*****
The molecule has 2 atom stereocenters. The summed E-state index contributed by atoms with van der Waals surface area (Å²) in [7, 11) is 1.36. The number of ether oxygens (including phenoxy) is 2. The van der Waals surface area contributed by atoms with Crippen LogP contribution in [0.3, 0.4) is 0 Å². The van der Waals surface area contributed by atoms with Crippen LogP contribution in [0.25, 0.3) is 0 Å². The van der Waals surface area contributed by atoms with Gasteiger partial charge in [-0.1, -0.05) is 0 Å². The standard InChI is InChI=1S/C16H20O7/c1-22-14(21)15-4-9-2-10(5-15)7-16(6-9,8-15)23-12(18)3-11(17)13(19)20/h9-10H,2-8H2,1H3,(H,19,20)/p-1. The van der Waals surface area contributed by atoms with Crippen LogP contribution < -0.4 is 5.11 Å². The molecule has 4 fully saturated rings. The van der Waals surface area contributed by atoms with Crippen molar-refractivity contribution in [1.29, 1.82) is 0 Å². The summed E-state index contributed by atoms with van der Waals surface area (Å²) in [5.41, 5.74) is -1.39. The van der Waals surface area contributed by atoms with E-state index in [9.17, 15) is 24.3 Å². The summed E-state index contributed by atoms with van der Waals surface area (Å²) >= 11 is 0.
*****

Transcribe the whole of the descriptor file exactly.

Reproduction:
The molecule has 2 atom stereocenters. The summed E-state index contributed by atoms with van der Waals surface area (Å²) in [7, 11) is 1.36. The number of ether oxygens (including phenoxy) is 2. The van der Waals surface area contributed by atoms with Crippen LogP contribution in [0.3, 0.4) is 0 Å². The van der Waals surface area contributed by atoms with Crippen LogP contribution in [0.25, 0.3) is 0 Å². The van der Waals surface area contributed by atoms with Gasteiger partial charge in [-0.1, -0.05) is 0 Å². The standard InChI is InChI=1S/C16H20O7/c1-22-14(21)15-4-9-2-10(5-15)7-16(6-9,8-15)23-12(18)3-11(17)13(19)20/h9-10H,2-8H2,1H3,(H,19,20)/p-1. The van der Waals surface area contributed by atoms with Crippen LogP contribution < -0.4 is 5.11 Å². The molecule has 4 fully saturated rings. The van der Waals surface area contributed by atoms with Crippen molar-refractivity contribution in [1.29, 1.82) is 0 Å². The summed E-state index contributed by atoms with van der Waals surface area (Å²) in [5.41, 5.74) is -1.39. The van der Waals surface area contributed by atoms with E-state index in [9.17, 15) is 24.3 Å². The summed E-state index contributed by atoms with van der Waals surface area (Å²) >= 11 is 0.